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Problem. Given $X$ a finite metric space of cardinality $n$, construct a data structure in subquadratic time such that the query distance to the kth nearest neighbor of x can be resolved in sublinear time (independent of $k$) for arbitrary $k \leq n$ and $x \in X$.

What I have tried. I am aware of the existence of kdtrees, ball-trees, and cover trees. Under some assumptions (which I'm willing to make), I know that these structures can resolve the query distance to the nearest neighbor of x in sublinear time (often $O(\log(n))$), but I haven't been able to find similar results for the $k$th nearest neighbor for arbitrary $k$.

It seems that, often, one is interested in $k$ values that are small compared to $n$, and that, in those cases, the algorithms mentioned in the previous paragraph can be adapted at the cost of a multiplicative constant of the order of $k$. My problem is that I am interested in $k$ values that are potentially of the order of $n$.

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  • $\begingroup$ Can you share the context where you encountered this task? Are you sure this is solvable? I suspect for an arbitrary metric space this task is not solvable in the stated time bounds. Have you looked at BK trees and en.wikipedia.org/wiki/Nearest_neighbor_search? $\endgroup$ – D.W. Jun 25 '20 at 20:34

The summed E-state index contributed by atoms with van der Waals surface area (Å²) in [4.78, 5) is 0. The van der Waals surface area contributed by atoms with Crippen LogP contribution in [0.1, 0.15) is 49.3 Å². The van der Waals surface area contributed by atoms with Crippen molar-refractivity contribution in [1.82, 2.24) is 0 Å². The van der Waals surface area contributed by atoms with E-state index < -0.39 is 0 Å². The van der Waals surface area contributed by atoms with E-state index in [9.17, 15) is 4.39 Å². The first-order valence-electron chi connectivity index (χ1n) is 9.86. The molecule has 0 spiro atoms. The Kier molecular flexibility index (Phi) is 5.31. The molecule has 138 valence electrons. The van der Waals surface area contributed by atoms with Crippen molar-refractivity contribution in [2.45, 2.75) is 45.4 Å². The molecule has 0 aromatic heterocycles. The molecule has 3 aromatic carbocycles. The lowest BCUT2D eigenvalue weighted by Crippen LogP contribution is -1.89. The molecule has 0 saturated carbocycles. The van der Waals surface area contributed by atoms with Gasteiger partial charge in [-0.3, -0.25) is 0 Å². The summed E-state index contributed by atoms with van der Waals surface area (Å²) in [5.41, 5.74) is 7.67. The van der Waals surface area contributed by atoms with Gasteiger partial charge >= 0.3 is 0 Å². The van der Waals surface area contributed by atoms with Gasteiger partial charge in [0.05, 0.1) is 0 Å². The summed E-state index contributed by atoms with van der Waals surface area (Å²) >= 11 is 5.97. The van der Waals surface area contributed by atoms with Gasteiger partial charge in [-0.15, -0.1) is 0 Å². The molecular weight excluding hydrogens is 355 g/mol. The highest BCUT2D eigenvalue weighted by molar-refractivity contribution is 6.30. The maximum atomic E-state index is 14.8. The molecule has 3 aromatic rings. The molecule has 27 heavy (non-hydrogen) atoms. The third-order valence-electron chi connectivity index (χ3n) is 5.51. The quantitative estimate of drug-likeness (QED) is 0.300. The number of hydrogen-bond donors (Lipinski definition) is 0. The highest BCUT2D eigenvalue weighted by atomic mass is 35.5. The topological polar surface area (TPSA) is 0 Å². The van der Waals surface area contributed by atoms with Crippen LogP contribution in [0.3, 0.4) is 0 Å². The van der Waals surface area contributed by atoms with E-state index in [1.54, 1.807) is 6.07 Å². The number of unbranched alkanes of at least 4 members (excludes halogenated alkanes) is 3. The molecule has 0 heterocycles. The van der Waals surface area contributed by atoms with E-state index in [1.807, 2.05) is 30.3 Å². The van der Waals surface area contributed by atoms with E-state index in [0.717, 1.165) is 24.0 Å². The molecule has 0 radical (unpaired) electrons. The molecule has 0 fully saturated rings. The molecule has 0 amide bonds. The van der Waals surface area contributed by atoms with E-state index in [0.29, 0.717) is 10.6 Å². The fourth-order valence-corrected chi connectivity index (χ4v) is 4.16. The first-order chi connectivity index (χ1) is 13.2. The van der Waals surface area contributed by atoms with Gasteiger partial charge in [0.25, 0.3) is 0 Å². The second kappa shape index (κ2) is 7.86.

• $\begingroup$ I encountered this task when working with kernel density estimates with adaptive bandwidth. The distance to the kth nearest neighbor of a point can be used to define a density estimate, and sometimes you may want to pick different k's for different points. I have looked at the links you mention. BK trees seem a bit too strict, as I cannot assume that the distance is integer valued, for instance. The other link mentions querying for all the k closest neighbors, whereas I am only interested in the distance to the kth one. I am definitely not sure that this can be done in those time bounds. $\endgroup$ – luisl Jun 26 '20 at 0:49
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For a general metric, you can't. For instance, one can prove it takes at least quadratic time to answer $\Theta(n)$ queries, in the worst case.

For instance, suppose we have $n/2$ query points that are all very far from each other, and $n/2$ target points. We'll ask for the $n/4$-th closest neighbor of each query point. Then each $d(q,t)$ can be set to any distance in $[1/2,1]$ for each of the $n^2/4$ pairs of a query point $q$ and a target point $t$, and each can be chosen independently, and you'll have a valid metric. Thus you can imagine the distance being specified by a $n/2 \times n/2$ matrix of distances $d(q,t)$. In $o(n^2)$ time, you can only read $o(n^2)$ of the entries in that matrix, which isn't sufficient to answer all of the queries. You can prove this with an adversarial argument: consider any $q$ where the algorithm has read $d(q,t)$ for fewer than $n/4$ different values of $t$; then whatever the algorithm outputs as the $n/4$-th nearest neighbor to $q$, we can arrange the other unread distances so that the algorithm's output was incorrect.

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  • $\begingroup$ Thank you for your answer. This leaves open the question of whether one can do better than quadratic when the space is, e.g., Euclidean (of reasonable dimension). $\endgroup$ – luisl Jun 26 '20 at 19:12

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